Many of the same philosophies that began manifesting themselves in the later patches for WoW's Shadowlands expansion will carry forward here. An evolution of the Threads of Fate system that allowed for players to level alternate characters in a non-linear fashion after having already completed the main storyline on a previous character will be returning, and Blizzard is looking to make more systems account-wide unlocks moving forward. When it comes to endgame, World Quests, Mythic+, a new raid, and rated PvP will all be returning, but Hazzikostas also promised more in-depth open world endgame systems in-line with what players have seen recently as part of patch 9.2's Zereth Mortis zone as well.
Customizable dragons, enhanced flying, a new region of Azeroth to explore, and the game's first combined class and race combo is exciting, but what will perk up the ears of many longtime players are the changes to what Hazzikostas described as the "evergreen systems" of WoW. Unlike the past several WoW expansions, which introduced numerous "one expansion and done" player-power focused systems, Dragonflight will instead be focused on systems that will persist for years to come, long after Dragonflight has come and gone.
"We really wanted to pour a lot of the energy we previously poured into so-called 'borrowed power systems' or things that felt like they lived in a single expansion into instead improving the evergreen foundations of World of Warcraft," Hazzikostas said. "That's what led us to talents, UI, and professions."
Talents for each class are getting the most dramatic overhaul since the game's 2012 Mists of Pandaria expansion, which did away with the one talent point per level system and the iconic skill trees of old-school WoW and replaced them with a less granular but more impactful system that saw players selecting one key ability from a choice of three every 5-10 levels. With Dragonflight, something more akin to the talent trees of classic WoW are making a return, albeit with some modern day enhancements that won't force players to choose between improving their core class abilities or useful, but optional, utility.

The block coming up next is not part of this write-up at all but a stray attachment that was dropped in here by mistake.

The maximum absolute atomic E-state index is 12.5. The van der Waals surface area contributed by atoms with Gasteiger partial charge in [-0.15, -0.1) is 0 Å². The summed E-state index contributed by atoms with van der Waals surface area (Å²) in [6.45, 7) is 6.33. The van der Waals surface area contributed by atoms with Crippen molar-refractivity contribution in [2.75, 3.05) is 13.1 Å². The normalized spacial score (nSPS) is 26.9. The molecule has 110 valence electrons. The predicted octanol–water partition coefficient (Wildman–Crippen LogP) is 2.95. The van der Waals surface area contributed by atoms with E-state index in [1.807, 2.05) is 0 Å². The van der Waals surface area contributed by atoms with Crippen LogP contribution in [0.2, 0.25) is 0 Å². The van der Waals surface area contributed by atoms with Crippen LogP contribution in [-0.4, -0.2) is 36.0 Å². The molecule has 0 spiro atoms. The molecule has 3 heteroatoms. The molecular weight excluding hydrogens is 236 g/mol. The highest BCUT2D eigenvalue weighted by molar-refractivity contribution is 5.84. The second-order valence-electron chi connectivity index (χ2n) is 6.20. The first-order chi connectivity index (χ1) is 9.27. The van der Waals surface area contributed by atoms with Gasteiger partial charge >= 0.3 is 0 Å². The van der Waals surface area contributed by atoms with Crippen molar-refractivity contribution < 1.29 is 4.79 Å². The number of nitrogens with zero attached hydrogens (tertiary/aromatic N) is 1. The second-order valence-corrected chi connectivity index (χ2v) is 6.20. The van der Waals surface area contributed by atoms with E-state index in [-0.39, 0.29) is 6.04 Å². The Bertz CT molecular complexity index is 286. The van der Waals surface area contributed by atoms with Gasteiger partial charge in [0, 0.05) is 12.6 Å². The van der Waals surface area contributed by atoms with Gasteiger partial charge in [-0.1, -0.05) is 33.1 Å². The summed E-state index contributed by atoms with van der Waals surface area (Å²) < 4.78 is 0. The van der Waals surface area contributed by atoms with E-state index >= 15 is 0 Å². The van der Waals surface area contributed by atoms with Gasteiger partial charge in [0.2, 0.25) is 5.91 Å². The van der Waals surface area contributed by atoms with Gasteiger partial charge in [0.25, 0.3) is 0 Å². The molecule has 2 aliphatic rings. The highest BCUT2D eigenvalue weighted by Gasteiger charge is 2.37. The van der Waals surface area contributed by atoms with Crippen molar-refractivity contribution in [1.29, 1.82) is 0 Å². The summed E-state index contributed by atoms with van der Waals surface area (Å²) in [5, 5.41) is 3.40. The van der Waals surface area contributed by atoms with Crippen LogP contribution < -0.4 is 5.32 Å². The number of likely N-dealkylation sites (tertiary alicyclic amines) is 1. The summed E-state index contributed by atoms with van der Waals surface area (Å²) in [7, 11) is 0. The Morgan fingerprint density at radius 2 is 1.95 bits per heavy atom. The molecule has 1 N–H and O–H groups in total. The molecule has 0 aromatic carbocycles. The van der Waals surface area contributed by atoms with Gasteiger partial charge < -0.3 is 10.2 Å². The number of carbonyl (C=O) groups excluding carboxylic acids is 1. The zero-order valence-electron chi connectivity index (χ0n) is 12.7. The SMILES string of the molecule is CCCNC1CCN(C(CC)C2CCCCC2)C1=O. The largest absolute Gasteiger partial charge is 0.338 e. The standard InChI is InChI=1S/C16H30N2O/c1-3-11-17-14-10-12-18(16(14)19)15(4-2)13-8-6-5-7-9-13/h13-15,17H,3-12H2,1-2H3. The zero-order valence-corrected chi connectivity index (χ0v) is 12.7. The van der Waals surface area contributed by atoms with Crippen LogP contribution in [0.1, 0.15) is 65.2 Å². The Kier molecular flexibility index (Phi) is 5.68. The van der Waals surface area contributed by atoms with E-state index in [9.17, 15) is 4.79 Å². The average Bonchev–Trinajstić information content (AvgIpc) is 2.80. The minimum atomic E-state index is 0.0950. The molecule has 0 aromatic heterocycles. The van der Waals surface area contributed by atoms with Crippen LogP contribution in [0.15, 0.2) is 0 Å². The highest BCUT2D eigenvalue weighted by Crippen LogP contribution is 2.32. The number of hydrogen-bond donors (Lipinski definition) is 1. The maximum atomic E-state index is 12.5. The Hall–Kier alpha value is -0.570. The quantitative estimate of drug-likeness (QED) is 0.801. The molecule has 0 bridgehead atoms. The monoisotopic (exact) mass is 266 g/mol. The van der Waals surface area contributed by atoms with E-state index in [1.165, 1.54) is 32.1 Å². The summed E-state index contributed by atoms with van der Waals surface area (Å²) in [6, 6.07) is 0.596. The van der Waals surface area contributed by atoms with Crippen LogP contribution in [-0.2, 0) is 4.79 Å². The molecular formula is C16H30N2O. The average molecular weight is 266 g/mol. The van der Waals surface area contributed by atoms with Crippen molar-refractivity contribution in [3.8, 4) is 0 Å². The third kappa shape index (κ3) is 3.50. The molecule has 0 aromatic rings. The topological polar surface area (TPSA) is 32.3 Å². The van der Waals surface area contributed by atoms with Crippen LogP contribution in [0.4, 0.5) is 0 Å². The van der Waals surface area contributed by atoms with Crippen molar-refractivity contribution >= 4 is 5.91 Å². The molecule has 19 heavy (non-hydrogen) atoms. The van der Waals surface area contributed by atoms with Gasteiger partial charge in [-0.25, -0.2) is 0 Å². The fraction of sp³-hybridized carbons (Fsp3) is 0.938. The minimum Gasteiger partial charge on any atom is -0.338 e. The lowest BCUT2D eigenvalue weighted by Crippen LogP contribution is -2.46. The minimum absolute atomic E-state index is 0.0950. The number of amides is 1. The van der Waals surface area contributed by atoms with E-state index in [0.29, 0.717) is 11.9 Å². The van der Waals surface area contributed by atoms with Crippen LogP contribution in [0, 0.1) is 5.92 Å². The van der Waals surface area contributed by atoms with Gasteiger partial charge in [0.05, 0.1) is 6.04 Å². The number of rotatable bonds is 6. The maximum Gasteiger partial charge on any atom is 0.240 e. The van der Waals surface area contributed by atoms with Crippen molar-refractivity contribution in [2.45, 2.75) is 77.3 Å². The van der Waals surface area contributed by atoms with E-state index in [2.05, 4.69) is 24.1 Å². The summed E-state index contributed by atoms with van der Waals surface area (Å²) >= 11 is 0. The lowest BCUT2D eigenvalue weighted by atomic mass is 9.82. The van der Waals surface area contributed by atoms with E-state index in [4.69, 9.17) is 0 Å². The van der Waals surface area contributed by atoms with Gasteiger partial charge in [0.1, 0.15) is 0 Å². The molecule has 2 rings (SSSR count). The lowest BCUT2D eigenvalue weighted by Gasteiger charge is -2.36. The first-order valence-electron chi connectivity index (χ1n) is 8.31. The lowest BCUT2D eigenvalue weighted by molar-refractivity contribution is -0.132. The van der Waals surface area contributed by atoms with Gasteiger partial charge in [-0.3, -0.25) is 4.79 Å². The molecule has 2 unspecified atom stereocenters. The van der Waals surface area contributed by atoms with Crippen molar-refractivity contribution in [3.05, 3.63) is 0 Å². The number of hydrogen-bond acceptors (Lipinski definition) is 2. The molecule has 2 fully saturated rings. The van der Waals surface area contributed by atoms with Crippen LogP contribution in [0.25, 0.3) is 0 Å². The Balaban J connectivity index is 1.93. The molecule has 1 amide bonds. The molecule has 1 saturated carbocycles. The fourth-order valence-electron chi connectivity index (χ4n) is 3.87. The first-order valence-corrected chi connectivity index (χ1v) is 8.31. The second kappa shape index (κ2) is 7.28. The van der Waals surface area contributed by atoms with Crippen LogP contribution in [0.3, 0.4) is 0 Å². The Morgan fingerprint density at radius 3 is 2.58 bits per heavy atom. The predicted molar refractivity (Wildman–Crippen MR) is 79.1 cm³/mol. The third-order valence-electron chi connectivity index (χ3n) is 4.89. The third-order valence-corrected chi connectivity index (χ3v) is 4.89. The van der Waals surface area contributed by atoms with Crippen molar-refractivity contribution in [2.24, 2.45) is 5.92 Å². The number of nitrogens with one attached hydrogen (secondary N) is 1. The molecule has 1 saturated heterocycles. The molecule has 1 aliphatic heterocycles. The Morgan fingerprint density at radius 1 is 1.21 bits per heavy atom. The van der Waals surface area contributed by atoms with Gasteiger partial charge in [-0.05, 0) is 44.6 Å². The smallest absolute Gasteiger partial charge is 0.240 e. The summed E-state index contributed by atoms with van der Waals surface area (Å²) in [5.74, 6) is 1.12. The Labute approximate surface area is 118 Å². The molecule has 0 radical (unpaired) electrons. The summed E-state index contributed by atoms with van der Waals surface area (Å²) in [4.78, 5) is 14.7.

Each specialization for each class will have two talent trees, one for that specific specialization and one for the class as a whole. When players level up, they'll talent points for both trees that can be invested as they see fit. The specialization specific tree will be geared towards improving core abilities of the class, like increasing the damage of certain spells. The class-specific tree, meanwhile, will be for added benefits that, while not essential to improving that specialization's core role, give players more options on how to customize their character to their playstyle. Players will be able to save specific talent loadouts for specific situations, and there won't be a cost or penalty associated with modifying talents or swapping loadouts on the fly.
"We realized in recent years we have been turning to ancillary systems to fill the void that removing that one talent point every level left," Hazzikostas said. "Things like Artifact Power, the Heart of Azeroth and so forth. Really we just wanted to take a fundamental look at the building blocks of character customization and player progression. The release of WoW Classic a few years ago also provided a fresh lesson on how systems like that play out in the modern day. A lot of the strengths are still there. A lot of the customization, the granularity, is still there. But I think we also saw modern players, regardless of what game they are playing, are looking to optimize, looking to problem solve with information for specific situations. They want the flexibility to change between specs. The system we are introducing in Dragonflight I really see as a best of all worlds. It's returning to the customization and depth and nuance of the talent tree system we had originally and solving for some of the challenges we found."